Scrum advocates the use of fixed length sprints. The length of the sprint can be adapted to balance between the need to release rapidly and allowing enough time to complete a useful amount of work in each sprint. Once an appropriate length is found, it generally stays the same.
While fixed length sprints are an improvement over waterfall style development in many respects, it imposes an artificial deadline for teams and this can cause inefficiencies and technical debt.
Sprints may have fixed lengths but user stories, on the other hand, are not homogeneous at all. Stories differ wildly in complexity and the time required to complete them. Teams will estimate their size and then commit to completing a certain number in a sprint. Seems reasonable enough but….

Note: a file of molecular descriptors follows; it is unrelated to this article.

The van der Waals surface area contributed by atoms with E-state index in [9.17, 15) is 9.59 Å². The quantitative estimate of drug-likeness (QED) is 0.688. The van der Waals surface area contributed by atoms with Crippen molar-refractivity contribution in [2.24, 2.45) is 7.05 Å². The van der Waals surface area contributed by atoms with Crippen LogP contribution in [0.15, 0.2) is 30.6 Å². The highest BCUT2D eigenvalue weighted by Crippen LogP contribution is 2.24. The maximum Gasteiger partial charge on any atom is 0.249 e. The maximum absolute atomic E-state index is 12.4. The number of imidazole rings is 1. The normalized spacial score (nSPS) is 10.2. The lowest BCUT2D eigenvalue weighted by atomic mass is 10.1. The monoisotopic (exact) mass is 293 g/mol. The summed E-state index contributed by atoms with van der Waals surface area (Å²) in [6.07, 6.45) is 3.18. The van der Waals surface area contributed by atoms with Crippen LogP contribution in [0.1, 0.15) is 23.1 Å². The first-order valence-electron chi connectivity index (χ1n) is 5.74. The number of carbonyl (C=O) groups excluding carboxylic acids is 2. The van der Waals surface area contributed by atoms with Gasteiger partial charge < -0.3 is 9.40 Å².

A scrum team will ALWAYS either over-estimate or under-estimate the amount of work that can be completed in a sprint.
This leads to one of four possible scenarios occurring.
Scenario 1: Team under-commits a lot
If a team under-commits a lot, it is usually not serious as a new story can easily by in-scoped, which will lead to one of the other 3 scenarios being triggered.
Some teams may in fact work more slowly in order to prevent a new user story being in-scoped, either consciously or unconsciously. This risk, however, probably only applies to highly unmotivated teams.